Select Committee on Science and Technology Written Evidence


Supplementary evidence from the Department for Education and Skills


Ways in which Sector Skills Councils (SSCs) are working with DfES, HEFCE and the universities to ensure that employer demand for specific skills is met through the educational system

  1.  Through SSCs, employers will contribute to identifying the specialist and generic skills required to meet their current and future business needs particularly those which will improve business performance, productivity and competitiveness. The key mechanism will be Sector Skills Agreements. The agreements will provide the framework for SSCs to work with employers in their sectors, with key agencies like HEFCE and with Government to address priority skills issues.

  2.  Four SSCs are currently developing the first agreements. Two of these have a particular focus on SET: SEMTA (science, engineering and manufacturing technologies) and e-skills UK (focussing on the IT industry and IT users and IT professionals). The other two are Skillset (currently looking at broadcasting, film and inter-active media) and ConstructionSkills.

  3.  In preparing their agreements the four SSCs have undertaken a thorough assessment of the sectors' needs, covering the long-term, medium-term and short-term, mapping the drivers of change in the sector five to 10 years ahead and determining the implications for skill needs. They have also reviewed the range, nature and employer relevance of current training and education provision at all levels including in Higher Education (HE). Through an analysis of the main gaps and weaknesses in workforce development SSCs have identified the priorities they wish to address through their agreements.

  4.  The four SSCs have now published draft agreements and are in the process of consulting with key partners such as HEFCE, UUK (Universities UK), QCA, the Learning and Skills Council and with DfES. The agreements will be finalised by the end of March 2005 and will contain a summary of the analysis and identified priorities and an action plan encompassing the deals and agreements that have been put in place between the SSC, their employers and partner agencies to address the priorities.

  5.  HE has emerged as a priority for all four SSCs with each identifying HE related proposals which they wish to develop during the first year of their agreement. e-skills UK, for example, have developed an new IT degree in a partnership between universities and industry. It incorporates the technical, project management, business and interpersonal skills required for a range of IT professional careers. e-skills UK expect the new degree to be offered in five universities from Autumn 2005.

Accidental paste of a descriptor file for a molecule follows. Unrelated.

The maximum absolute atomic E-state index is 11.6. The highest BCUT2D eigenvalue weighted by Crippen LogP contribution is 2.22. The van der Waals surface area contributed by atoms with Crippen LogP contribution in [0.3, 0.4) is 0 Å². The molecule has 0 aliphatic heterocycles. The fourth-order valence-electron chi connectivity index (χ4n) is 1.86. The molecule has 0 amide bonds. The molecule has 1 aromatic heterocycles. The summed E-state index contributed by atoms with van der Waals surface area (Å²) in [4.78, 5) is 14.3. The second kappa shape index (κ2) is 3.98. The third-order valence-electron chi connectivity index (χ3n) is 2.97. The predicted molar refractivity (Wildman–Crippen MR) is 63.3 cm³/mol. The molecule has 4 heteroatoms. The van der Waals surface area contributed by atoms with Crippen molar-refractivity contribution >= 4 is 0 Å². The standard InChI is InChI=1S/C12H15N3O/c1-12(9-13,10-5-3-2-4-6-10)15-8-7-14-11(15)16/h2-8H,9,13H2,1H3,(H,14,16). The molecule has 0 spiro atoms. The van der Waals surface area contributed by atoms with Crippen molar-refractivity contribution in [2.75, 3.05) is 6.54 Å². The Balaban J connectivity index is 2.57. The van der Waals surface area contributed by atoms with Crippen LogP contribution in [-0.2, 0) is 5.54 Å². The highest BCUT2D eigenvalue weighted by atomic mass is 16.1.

6.  SEMTA, through their analysis of current and future skills needs have highlighted an increasing demand for higher level skills (Levels 3, 4 and 5) for craft persons, technicians and professional engineers over the next 10 years. As part of the response to this need, SEMTA are developing a model for a fast track Foundation Degree Apprenticeship and are discussing with DfES funding support for piloting the model from autumn 2005.

  7.  In addition to specific proposals, the four SSCs have identified through their agreements a number of common themes where they wish to see action from Government and funding bodies including: the need for closer cooperation between HE institutions and employers in the design of courses to ensure their relevance to industry; an improvement in the Information, Advice and Guidance (IAG) services with a greater input from industry via the SSCs; more flexible progression routes from 14-19 and beyond; and a greater recognition and support for industry identified priorities in funding decisions.

  8.  The DfES, HEFCE and other partner organisations are working with the SSCs to agree how industry can engage more fully in the design of courses, for example via HEFCE's HE Academy. Similarly, discussions are continuing about how to support greater SSC involvement in IAG and HEFCE have agreed that the Skills for Business Network, which represents all SSCs, will have an opportunity to respond collectively to the consultation paper due for publication in April about the future funding regime for HE. In addition the recently published White Paper "14-19 Education and Skills" gives SSCs a key role in developing the new specialised diplomas, with IT and engineering amongst the first four lines to be introduced by 2008.

March 2005

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